Logo link to homepage

Report on Colima (Mexico) — July 1987

Scientific Event Alert Network Bulletin, vol. 12, no. 7 (July 1987)
Managing Editor: Lindsay McClelland.

Colima (Mexico) Large avalanche from summit lava dome; small A-type events

Please cite this report as:

Global Volcanism Program, 1987. Report on Colima (Mexico). In: McClelland, L (ed.), Scientific Event Alert Network Bulletin, 12:7. Smithsonian Institution. https://doi.org/10.5479/si.GVP.SEAN198707-341040.

Volcano Profile |  Complete Bulletin



19.514°N, 103.62°W; summit elev. 3850 m

All times are local (unless otherwise noted)

On 2 July at about 1050 a large Merapi-type avalanche occurred from the S and SE base of the summit lava dome. Avalanche debris probably reached the base of the summit cone, but there were no reports that it continued into vegetated areas downslope. Residents of the area reported that the activity generated a cloud, but geologists could not confirm whether it was produced by a phreatic explosion or was fine-grained debris from the avalanche. A relatively large talus pile that had accumulated at the S and SE base of the dome was no longer present after the avalanche. The dome's post-avalanche profile appeared significantly flattened but precise determination of changes in dome morphology await analysis of before/after photos. Poor weather conditions prevented geologists from reaching the summit.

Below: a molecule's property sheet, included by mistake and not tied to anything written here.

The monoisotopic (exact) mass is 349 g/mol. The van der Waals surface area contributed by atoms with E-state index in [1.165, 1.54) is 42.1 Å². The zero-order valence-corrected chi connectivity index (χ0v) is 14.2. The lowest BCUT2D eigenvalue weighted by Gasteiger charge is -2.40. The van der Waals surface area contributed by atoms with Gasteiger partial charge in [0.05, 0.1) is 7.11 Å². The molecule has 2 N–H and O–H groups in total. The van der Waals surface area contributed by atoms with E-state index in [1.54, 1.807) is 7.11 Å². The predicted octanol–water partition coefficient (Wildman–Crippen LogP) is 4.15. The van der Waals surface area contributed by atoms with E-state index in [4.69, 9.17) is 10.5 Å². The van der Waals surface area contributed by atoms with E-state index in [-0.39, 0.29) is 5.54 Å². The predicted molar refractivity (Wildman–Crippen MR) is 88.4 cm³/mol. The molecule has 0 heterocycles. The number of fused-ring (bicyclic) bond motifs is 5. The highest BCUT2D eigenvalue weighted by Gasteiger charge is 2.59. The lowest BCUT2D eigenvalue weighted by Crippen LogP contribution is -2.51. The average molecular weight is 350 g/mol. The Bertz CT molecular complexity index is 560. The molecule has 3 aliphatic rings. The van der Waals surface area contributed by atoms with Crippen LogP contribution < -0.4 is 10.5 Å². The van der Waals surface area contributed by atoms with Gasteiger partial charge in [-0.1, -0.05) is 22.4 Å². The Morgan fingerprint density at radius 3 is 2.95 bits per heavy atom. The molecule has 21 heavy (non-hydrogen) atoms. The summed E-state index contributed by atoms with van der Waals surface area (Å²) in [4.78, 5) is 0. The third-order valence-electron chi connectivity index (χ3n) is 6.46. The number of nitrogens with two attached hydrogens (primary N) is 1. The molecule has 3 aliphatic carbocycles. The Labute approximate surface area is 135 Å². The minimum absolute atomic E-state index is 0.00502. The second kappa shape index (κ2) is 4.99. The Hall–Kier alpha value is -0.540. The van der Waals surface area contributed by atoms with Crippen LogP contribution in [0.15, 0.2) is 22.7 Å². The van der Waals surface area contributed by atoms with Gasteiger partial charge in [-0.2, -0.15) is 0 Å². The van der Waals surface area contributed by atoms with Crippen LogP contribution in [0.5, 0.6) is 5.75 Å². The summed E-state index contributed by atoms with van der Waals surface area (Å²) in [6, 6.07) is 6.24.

No increase in seismicity was observed on a permanent seismograph 30 km S of the volcano. A portable seismic station installed 10 km from the volcano (at La Yerba Buena) a few days after the avalanche detected only a few very small A-type events, 7 on 7 July, and only 1-2/day since then. S and P arrivals were only about 1 second apart, indicating a nearby source. No B-type events or tremor were recorded.

Geologic Background. The Colima volcanic complex is the most prominent volcanic center of the western Mexican Volcanic Belt. It consists of two southward-younging volcanoes, Nevado de Colima (the 4320 m high point of the complex) on the north and the 3850-m-high historically active Volcán de Colima at the south. A group of cinder cones of late-Pleistocene age is located on the floor of the Colima graben west and east of the Colima complex. Volcán de Colima (also known as Volcán Fuego) is a youthful stratovolcano constructed within a 5-km-wide caldera, breached to the south, that has been the source of large debris avalanches. Major slope failures have occurred repeatedly from both the Nevado and Colima cones, and have produced a thick apron of debris-avalanche deposits on three sides of the complex. Frequent historical eruptions date back to the 16th century. Occasional major explosive eruptions (most recently in 1913) have destroyed the summit and left a deep, steep-sided crater that was slowly refilled and then overtopped by lava dome growth.

Information Contacts: S. de la Cruz-Reyna, UNAM.